Air lifts and your Koi pond...

What is an airlift?

Airlifts are perhaps surprisingly not a new thing. They have in fact been used in aquaculture for decades because they are ultra efficient in terms of moving large quantities of water.

They are not commonly used on Koi ponds for a number of reasons - none of which we can quite fathom out right now! We think it's because they are a bit more complicated to install. They are also a  bit more complicated in working out flow rates and of course in some Koi ponds they simply cannot work because of the physical constraints of the site itself. And generally the running costs of a Koi pond are largely ignored by the pond builder - after all they are not the ones who have to pay for them once the pond has been built...

So here we present our offering on how to use airlifts and why to use them - their benefits and their drawbacks.

The basic concept of an airlift is in fact a very simple one. If you have ever seen bubbles surfacing en masse in a Koi pond, or any body of water for that matter, you will notice that the bubbles tend to break at the surface a little higher (a few millimeters) than the actual surface level of the pond itself.

The reason for this is because as the bubble rise up through the water body they 'drag' water up along with them. It is this 'viscous drag' property of water than we exploit in our air lifts.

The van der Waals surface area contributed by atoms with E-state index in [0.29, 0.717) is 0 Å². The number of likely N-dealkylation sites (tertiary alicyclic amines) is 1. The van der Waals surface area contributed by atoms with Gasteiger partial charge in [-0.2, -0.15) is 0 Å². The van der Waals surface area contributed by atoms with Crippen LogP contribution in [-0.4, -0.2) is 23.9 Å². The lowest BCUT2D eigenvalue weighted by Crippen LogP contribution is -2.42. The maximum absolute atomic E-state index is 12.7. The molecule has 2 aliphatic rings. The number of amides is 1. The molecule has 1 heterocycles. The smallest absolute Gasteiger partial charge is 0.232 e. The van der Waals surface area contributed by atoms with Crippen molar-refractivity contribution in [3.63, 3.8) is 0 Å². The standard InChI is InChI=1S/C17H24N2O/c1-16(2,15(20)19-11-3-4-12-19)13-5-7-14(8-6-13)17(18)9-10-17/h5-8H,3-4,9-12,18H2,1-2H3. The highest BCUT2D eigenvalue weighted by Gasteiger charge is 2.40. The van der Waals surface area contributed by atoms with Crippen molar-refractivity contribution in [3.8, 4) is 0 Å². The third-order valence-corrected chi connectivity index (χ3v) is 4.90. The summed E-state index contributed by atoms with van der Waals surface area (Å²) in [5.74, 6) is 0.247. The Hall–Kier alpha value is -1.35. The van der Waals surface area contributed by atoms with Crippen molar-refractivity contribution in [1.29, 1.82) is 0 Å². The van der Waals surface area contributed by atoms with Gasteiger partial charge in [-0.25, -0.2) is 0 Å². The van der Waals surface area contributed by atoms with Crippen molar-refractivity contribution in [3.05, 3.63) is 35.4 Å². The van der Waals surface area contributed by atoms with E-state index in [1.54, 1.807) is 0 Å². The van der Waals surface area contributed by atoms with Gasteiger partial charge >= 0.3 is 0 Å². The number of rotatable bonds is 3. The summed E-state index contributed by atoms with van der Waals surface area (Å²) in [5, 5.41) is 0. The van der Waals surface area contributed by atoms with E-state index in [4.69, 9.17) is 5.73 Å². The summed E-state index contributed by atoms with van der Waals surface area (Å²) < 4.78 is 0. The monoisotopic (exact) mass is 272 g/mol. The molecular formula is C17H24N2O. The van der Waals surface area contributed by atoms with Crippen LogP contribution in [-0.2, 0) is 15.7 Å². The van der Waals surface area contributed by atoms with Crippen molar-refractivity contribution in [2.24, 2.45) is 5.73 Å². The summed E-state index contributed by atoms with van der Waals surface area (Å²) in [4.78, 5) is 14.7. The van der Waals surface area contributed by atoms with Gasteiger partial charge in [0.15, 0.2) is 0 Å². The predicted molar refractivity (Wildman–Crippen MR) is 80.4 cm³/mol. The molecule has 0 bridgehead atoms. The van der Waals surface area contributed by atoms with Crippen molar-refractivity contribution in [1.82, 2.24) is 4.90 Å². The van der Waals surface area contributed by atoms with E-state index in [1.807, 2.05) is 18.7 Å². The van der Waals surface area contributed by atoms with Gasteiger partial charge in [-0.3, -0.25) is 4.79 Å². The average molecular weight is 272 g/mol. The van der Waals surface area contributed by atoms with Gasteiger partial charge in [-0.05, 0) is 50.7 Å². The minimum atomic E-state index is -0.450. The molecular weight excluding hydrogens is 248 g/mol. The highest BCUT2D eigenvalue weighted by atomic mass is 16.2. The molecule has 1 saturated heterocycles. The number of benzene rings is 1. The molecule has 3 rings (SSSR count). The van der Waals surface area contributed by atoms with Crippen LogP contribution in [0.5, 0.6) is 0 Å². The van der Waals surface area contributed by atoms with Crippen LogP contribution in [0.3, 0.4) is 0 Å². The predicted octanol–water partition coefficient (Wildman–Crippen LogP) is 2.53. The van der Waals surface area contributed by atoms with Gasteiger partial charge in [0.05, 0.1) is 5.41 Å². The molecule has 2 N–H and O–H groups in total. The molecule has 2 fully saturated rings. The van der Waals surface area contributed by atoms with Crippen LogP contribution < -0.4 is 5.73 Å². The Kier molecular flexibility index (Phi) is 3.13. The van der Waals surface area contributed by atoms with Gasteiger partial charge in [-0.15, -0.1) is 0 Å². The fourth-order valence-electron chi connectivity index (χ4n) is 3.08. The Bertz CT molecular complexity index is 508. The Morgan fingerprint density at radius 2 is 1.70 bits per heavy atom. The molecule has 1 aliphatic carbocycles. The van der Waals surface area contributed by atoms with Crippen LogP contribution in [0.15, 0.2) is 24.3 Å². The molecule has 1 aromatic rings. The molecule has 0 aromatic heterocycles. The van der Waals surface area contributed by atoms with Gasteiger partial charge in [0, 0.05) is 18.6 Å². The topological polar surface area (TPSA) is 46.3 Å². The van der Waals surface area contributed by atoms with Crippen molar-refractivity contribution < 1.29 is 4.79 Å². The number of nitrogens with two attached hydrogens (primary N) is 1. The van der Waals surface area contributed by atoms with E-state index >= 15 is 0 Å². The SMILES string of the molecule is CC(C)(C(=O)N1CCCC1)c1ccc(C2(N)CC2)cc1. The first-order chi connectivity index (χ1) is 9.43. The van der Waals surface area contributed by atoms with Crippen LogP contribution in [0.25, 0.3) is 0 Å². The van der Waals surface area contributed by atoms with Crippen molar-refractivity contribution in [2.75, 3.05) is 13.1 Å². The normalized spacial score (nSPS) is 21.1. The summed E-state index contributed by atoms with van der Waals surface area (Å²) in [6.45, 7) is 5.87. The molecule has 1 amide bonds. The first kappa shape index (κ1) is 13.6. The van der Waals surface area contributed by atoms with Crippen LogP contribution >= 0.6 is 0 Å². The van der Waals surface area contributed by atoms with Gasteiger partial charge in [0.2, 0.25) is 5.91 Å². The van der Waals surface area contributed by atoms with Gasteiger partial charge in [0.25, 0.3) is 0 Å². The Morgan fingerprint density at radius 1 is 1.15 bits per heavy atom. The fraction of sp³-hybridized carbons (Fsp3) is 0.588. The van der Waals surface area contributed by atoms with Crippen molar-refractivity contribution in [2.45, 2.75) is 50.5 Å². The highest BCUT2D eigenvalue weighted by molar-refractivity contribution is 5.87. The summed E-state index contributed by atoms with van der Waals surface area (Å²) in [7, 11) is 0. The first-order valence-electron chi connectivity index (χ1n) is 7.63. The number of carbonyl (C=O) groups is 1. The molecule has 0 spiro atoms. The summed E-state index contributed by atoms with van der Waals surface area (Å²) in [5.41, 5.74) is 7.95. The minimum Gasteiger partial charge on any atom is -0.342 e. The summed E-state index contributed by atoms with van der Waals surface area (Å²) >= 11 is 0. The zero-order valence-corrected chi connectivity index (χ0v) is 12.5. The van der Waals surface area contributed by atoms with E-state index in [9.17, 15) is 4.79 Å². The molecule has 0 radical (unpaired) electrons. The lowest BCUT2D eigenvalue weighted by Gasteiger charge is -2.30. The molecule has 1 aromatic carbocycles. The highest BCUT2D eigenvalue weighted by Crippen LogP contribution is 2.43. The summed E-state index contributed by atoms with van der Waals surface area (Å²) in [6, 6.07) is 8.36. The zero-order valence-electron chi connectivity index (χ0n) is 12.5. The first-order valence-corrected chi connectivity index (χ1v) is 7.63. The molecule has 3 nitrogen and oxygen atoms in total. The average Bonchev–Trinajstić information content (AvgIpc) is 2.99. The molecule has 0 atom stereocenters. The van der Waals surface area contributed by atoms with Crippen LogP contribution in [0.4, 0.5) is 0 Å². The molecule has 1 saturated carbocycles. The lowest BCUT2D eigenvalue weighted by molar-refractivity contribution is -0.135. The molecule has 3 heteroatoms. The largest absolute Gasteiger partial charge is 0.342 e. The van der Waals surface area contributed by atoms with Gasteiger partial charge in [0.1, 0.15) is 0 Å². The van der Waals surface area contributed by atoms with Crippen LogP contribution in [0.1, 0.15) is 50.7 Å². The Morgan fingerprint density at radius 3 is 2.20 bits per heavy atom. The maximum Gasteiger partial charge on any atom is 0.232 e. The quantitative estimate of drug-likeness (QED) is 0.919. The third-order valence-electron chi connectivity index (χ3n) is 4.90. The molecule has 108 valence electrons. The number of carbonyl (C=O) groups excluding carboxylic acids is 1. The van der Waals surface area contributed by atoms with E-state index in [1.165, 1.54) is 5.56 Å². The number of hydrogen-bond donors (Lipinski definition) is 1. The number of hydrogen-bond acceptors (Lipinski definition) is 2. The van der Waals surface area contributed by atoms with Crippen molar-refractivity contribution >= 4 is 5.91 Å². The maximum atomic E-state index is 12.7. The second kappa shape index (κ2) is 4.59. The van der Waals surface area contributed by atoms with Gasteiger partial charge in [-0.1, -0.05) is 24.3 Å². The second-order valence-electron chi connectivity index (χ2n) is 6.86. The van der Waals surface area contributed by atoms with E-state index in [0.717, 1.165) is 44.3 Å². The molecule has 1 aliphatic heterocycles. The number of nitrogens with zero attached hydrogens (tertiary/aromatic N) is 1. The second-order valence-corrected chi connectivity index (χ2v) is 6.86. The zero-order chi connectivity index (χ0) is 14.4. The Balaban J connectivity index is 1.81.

What you do, very simply, is to force a whole bunch of air bubbles to rise up through a thin tube or pipe. As they do so the bubbles drag water up with them. The essence of the concept is illustrated below.

Air lifts

The general rules are as follows:

1. The higher the pipe stands above the water level, the less water is lifted up.
2. The more air you blow up through the pipe the more water is dragged up with the bubbles.
3. The thinner the diameter of the pipe the higher the water will be lifted with the bubbles.
4. The larger the diameter of the pipe the more water volume will be moved (if you have enough bubbles)

So you can see that there is a fair degree of optimisation that can take place before you get to an optimum blend of water movement vs. air flow. Then there are smaller factors such as bubble size that of course also makes a difference!

We have found that using a 63mm diameter pipe with one of our large airstones and between 20 and 30 l/min of air will give about 4000 to 5000 l/hr which is pretty good all things considered.

Airlifts thus rely on tiny head pressures, generally only a few centimeters. But this is more than enough for our Koi pond's filtration needs. If you plan your pond such that your filters are constructed on the same level ... i.e. same water level that is... and you allow sufficient large bore pipe in your filtration design there is no reason why you can not use airlifts to great success on your Koi pond.